Mac Lowery, pictured above, points out the trails that were previously blocked but cleared through his efforts.
Hidden in the hub of Warsaw lays a gem, a treasure trove of forested paths and hiking trails that are lit with dappled sunlight and the call of wild birds.
But as storms ruffled the landscape, trees fell and leaves scattered, the pathways became obstructed and, in some areas, indiscernible.
One local man, however, has taken to restoring the trails for all to enjoy once more.
It was in March of this year when 67-year-old Warsaw resident, Planning Commission Chairman Mac Lowery, first decided he wanted to take walks along the trails instead of on local roads.
“I just decided there were some things that weren’t suitable out on the road,” said Lowery with a chuckle. “I figured rather than cause a problem I would move over here and I decided, ‘Well, gee, I need to lose some weight!’”
But in order to get through some sections of the trails, Lowery took it upon himself to clear them of debris.
He has used a variety of tools in his treks through the wooded space that the trails snake through, particularly leaf rakes, bush axes, sling blades, handsaws and branch trimmers.
He cut through logs that lay across the walkways, raked away the leaves obstructing his view of the trails, cleared the steps leading up the Blue Trail and snipped away at looming branches that would have otherwise caught the faces of unsuspecting persons by surprise.
Last Friday, he entered the forest with his walking stick and pointed out the many different trails that crisscrossed and looped together, as well as the areas where he had made progress in making those trails accessible.
With his walking stick, he indicated one intersection in the paths near Fawn Lane where he cleared one particular mess of leaves.
Having once worked for the Virginia Dept. of Transportation, Lowery wanted to make the intersection like an exchange, he said.
He kept walking and came to a fallen tree and joked: “Paul Bunyan chopped that one.”
“Even though it was dried out and rotting, I got plenty of work with an ax,” said Lowery, adding “It’s a never-ending thing with nature. You’re going to always have trees and storms, so nothing you do lasts forever.”
Lowery recalled the comments of his friend and fellow planning commissioner Roger Lee during one of his trips out on the trails.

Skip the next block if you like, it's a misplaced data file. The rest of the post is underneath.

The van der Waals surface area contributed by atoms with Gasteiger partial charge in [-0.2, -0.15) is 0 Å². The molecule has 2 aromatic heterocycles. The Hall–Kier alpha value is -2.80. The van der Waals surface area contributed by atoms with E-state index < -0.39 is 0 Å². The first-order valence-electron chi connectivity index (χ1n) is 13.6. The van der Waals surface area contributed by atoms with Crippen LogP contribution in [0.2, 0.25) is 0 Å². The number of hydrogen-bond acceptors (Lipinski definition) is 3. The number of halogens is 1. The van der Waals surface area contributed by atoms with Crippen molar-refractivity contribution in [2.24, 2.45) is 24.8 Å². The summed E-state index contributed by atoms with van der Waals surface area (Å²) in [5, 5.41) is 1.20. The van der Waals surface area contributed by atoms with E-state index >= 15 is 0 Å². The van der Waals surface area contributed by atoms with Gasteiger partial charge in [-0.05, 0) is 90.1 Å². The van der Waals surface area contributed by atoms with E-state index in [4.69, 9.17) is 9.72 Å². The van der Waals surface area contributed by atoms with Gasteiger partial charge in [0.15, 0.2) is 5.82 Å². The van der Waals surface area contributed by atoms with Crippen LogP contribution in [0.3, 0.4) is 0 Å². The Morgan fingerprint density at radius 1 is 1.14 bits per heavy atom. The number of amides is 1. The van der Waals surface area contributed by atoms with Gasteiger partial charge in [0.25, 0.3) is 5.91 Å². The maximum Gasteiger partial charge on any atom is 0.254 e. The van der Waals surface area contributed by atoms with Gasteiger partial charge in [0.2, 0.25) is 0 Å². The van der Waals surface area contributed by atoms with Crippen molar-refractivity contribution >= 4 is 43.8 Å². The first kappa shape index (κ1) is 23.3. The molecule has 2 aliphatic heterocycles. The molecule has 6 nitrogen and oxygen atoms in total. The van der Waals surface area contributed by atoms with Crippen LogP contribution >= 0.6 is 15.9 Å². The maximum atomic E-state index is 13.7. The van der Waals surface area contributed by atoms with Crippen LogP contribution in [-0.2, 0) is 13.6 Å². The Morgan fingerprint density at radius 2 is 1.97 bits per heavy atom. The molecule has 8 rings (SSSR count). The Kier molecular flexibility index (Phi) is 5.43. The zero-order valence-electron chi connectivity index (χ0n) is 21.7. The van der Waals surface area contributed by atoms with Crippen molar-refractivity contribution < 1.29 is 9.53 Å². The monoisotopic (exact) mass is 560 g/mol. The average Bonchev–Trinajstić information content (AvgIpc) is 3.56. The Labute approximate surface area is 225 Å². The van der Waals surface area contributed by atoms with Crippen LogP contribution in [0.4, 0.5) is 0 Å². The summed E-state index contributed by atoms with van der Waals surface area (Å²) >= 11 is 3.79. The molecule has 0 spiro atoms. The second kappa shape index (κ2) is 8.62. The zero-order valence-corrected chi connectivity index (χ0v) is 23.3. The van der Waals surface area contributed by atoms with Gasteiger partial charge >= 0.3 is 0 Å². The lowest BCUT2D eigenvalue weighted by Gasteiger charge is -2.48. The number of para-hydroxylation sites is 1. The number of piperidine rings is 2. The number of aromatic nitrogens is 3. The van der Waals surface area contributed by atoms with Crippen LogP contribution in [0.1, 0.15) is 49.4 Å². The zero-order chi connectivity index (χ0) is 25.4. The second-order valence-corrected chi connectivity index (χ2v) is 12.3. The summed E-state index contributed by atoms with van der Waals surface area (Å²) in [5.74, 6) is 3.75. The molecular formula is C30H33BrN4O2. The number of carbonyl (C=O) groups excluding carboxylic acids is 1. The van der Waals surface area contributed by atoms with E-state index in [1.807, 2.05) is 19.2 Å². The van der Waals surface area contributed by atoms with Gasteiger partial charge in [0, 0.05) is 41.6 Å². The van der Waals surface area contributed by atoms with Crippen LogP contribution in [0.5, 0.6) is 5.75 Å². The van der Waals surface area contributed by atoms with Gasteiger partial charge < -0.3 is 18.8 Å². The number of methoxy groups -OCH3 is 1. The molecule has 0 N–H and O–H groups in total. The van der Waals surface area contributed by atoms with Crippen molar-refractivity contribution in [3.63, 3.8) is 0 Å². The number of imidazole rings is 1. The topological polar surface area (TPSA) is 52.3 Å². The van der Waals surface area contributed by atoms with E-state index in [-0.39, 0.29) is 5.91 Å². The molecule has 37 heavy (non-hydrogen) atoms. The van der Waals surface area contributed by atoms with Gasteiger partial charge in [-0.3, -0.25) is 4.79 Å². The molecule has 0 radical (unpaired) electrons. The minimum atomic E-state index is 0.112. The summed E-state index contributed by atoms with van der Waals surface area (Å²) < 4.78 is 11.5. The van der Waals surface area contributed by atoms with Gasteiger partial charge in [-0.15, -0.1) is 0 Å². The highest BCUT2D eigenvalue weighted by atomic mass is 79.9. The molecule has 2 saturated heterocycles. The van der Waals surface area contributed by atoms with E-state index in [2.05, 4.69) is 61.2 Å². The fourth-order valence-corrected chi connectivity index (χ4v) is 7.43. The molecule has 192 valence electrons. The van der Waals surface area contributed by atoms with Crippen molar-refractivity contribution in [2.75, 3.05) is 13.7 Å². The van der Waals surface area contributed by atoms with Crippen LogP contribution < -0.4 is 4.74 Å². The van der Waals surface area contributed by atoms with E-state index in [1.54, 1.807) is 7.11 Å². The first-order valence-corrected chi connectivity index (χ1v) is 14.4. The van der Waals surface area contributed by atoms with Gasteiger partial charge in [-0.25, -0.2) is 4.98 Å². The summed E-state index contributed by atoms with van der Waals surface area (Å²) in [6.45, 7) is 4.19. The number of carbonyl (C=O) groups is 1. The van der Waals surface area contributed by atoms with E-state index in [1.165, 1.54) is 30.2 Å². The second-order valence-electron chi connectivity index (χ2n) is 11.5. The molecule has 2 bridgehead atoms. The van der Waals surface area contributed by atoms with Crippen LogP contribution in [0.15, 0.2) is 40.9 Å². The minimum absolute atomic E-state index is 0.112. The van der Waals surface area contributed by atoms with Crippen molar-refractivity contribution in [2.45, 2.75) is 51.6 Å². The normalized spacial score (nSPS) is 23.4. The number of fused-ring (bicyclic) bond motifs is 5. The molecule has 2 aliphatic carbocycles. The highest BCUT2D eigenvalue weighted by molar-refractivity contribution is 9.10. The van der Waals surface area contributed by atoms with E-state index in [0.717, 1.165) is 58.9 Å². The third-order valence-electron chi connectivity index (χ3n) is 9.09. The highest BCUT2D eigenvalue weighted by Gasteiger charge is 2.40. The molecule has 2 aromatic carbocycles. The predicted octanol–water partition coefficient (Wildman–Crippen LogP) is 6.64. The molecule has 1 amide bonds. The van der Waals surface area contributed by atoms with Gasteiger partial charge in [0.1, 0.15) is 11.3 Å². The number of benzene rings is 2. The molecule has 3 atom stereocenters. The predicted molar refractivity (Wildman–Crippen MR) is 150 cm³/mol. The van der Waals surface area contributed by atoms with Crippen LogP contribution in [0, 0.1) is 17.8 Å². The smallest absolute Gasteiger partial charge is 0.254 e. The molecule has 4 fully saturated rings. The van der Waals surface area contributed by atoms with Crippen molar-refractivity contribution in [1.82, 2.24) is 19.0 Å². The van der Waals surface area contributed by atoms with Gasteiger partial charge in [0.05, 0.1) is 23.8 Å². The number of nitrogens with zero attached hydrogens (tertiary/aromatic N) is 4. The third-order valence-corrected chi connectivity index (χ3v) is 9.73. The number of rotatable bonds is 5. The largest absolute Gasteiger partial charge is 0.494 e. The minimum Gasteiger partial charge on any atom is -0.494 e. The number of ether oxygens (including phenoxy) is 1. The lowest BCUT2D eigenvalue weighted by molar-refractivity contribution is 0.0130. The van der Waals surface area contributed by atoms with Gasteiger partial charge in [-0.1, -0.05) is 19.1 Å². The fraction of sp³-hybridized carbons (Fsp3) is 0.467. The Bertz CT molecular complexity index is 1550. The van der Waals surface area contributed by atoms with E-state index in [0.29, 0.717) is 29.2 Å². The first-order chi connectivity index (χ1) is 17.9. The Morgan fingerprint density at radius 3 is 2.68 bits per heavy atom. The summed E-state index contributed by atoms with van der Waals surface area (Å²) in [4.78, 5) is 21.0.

“As soon as he came out here and walked a few times, he said, ‘I can tell what you’ve been doing,’” Lowery said as he continued to make his way along the path, his walking stick outstretched before him.
He shared that he wasn’t necessarily taking up any cause in clearing the walking paths-he relished his time on the trails and thought that others would do the same.
“I just like to do it and hope some other people enjoy it,” said Lowery.
While on the trails, Lowery stressed the importance of paying attention to what’s in front of you. He added to take care on the trail steps as they are damp, and can be slippery.
Lowery also warned that copperhead snakes like to come out in the sun where the sewer easements, or the open grassy paths, intersect the forest. As a precaution, Lowery advised not stepping through the tall grass along the easement.
The main entrance to the hiking trails can be found behind the tennis courts adjacent to Rappahannock Community College in Warsaw. Beyond a grassy field, a brown Dept. of Game and Inland Fisheries sign titled “Virginia Birding and Wildlife Trail” signifies the entrance to its immediate right-hand side.
Each of the trails is named for the colored paint that was used to mark the bordering trees. The main walkway, or the White Trail, begins at the sign, bypasses an easement and bridge, curves around the Yellow Trail, swings to the left of the Red Trail and reaches a second easement, bordered by Wallace Street on the left and Morgan Lane at right.
The Blue Trail is the first deviation of the path and can be sighted on the left heading uphill via a section of wooden steps. The Blue path also bypasses the first sewer easement as well as a bridge until opening up at a fork between the Red and White trails. The Yellow Trail can be taken on the right at the “Doe Run” sign after crossing the bridge on the White Trail. This trail loops back around onto the White Trail.
The Red Trail is located between the White Trail and the second sewer easement.
Lowery noted that if downed trees are blocking or obstructing the trails, they may be moved, but per the college, live trees are not to be cut down.
“In other words, don’t do a logging operation through here,” Lowery said with a smile.
Among the trails features are hilly ascents for hikers to enjoy as well as potential wildlife sightings, particularly deer that trot in and out of the woods.
For more information about the trails, call the Rappahannock Community College Warsaw Campus at 804-333-6700.